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QLD Family Law - Grounds to Get Sole Parental Responsibility?

Discussion in 'Family Law Forum' started by Pickle, 13 October 2016.

  1. Pickle

    Pickle Member

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    Hi,

    I'm seeking help on obtaining full parental responsibility and custody of children for my 3-year-old child. The father and I were together for over 10 years, before he became addicted to meth and is now a dealer and involved in crime, burglaries and assaults, which resulted in our separation.

    I have a temporary Violence Restraining Order against him. He's facing charges on intent to sell and supply and will likely to go jail. He's currently on bail at the moment. He's a dangerous man and involved in instigating attacks on other people and had also been attacked (and hospitalised) himself in retaliation.

    I don't want him near us and would like to relocate interstate. He's said he will stop me from leaving and is not interested in negotiating (ie I said we could come back for holidays each year so he can see our child, Skype, etc).

    He had nothing to do with our child when we were together, spent no time with him or undertook any care/parental duties. He was not interested. He's even said that he wants our child nearby just so he can pretend to be a doting father in the hopes of getting sympathy from the court to try to get a lighter sentence.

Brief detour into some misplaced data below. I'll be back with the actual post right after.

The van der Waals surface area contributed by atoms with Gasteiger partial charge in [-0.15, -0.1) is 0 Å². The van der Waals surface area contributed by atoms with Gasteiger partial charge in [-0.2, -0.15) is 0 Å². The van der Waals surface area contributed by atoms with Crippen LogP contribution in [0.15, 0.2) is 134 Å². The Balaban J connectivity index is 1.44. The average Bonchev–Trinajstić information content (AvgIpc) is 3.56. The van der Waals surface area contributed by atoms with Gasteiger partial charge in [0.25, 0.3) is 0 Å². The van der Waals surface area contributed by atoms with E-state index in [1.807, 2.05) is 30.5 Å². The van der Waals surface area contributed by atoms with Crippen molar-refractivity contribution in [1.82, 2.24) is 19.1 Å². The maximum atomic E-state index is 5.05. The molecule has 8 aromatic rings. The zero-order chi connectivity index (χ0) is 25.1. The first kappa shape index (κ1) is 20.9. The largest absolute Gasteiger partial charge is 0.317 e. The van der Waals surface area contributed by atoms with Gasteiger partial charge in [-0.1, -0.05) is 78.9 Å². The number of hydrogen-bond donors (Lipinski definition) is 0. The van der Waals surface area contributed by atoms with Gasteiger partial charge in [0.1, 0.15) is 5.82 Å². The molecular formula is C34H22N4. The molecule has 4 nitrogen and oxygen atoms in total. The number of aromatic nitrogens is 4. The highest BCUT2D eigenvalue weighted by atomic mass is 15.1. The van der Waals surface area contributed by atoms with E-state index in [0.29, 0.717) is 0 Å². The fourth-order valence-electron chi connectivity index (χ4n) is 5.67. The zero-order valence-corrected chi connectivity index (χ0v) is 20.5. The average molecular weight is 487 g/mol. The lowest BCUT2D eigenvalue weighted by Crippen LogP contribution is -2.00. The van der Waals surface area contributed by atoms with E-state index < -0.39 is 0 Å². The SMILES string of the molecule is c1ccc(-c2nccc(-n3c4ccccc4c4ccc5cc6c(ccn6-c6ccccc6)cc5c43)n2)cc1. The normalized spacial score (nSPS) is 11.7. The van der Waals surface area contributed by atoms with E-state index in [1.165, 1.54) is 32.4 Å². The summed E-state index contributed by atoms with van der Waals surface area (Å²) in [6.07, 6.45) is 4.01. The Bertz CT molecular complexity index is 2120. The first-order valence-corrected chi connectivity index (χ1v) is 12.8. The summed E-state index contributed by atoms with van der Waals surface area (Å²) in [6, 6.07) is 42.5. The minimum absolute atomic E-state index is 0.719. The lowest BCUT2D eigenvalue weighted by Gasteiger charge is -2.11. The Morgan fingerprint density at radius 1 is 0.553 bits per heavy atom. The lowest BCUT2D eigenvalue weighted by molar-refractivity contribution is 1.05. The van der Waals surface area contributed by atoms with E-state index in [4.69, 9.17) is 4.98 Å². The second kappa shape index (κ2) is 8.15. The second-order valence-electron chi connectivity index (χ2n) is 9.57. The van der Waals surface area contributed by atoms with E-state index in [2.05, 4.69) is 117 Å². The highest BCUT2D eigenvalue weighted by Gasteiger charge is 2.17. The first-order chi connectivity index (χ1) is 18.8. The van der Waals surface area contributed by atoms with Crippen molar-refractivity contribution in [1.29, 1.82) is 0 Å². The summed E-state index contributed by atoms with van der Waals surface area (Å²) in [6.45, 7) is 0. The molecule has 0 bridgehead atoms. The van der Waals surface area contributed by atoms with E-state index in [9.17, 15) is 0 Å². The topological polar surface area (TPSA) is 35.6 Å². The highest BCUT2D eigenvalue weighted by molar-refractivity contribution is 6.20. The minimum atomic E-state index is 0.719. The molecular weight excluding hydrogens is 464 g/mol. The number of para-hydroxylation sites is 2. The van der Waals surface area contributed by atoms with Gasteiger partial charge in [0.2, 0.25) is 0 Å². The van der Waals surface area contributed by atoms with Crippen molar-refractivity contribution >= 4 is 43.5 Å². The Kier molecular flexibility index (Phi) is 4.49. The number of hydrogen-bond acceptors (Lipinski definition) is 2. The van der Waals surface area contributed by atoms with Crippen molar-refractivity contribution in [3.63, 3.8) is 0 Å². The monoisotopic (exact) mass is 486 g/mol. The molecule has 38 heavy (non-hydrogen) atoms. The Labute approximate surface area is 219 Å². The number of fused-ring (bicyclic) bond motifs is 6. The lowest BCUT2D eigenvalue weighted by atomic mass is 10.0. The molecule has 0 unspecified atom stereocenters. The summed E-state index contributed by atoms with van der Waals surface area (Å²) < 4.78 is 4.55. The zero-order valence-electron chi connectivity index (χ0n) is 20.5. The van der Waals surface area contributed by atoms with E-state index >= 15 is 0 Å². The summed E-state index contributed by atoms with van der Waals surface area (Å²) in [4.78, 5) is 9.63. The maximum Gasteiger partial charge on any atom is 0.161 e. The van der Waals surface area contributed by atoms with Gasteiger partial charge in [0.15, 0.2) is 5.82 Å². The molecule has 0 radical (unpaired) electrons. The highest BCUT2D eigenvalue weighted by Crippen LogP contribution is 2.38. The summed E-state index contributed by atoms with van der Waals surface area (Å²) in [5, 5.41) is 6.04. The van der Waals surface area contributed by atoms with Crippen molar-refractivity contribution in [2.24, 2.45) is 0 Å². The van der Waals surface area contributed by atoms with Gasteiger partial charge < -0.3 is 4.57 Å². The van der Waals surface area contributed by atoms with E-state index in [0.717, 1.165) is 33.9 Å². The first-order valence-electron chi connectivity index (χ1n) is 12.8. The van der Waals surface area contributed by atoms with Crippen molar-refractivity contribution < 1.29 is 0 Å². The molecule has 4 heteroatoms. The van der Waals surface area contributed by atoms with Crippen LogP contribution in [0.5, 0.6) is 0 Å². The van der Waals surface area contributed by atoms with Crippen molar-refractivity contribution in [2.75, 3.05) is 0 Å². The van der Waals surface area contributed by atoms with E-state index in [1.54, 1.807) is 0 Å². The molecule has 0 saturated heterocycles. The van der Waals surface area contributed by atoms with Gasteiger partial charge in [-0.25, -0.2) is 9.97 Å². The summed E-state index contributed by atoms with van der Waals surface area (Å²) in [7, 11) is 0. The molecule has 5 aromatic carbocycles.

I know it's hard to get sole parental responsibility, but do I have grounds to try to get it? Is it any easier to get if/when he goes to jail?

    I'm desperately worried about my child being exposed to his lifestyle and activities and coming to harm.

    Thank you for any family law help.
     
  2. AllForHer

    AllForHer Well-Known Member

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    It is extremely difficult to get an order for sole parental responsibility, but provided everything you've said is backed by the evidence and isn't just speculation, then you might have a reasonable chance of getting It.

    That doesn't mean he won't get some time with the child, though.

    If you have no current orders, there's no rules for parenting, so he can't stop you from moving interstate (though likewise, that also means there's not much that can be done if he takes the child unilaterally). At best, he can apply for a recovery order, but like I said, if what you've said is accurate fact, then the Court is less likely to order the child be returned.

    What would I do? I would do whatever is necessary at this point to keep the child safe and I would wait until he, the father, files for parenting orders through the Court. The longer it takes him to file, the harder it is to disestablish any routines and circumstances that you've created for the child, and let's be frank, the father is facing proceedings of criminal nature, which is probably a reasonable deterrent for pursuing proceedings concurrently in the Family Court.

    If the police weren't pressing charges, I would probably take a different position, but the police won't generally press charges unless they are confident the evidence they have will result in a conviction, so that leads me to suspect this could potentially be seen in the Family Court as a risk scenario.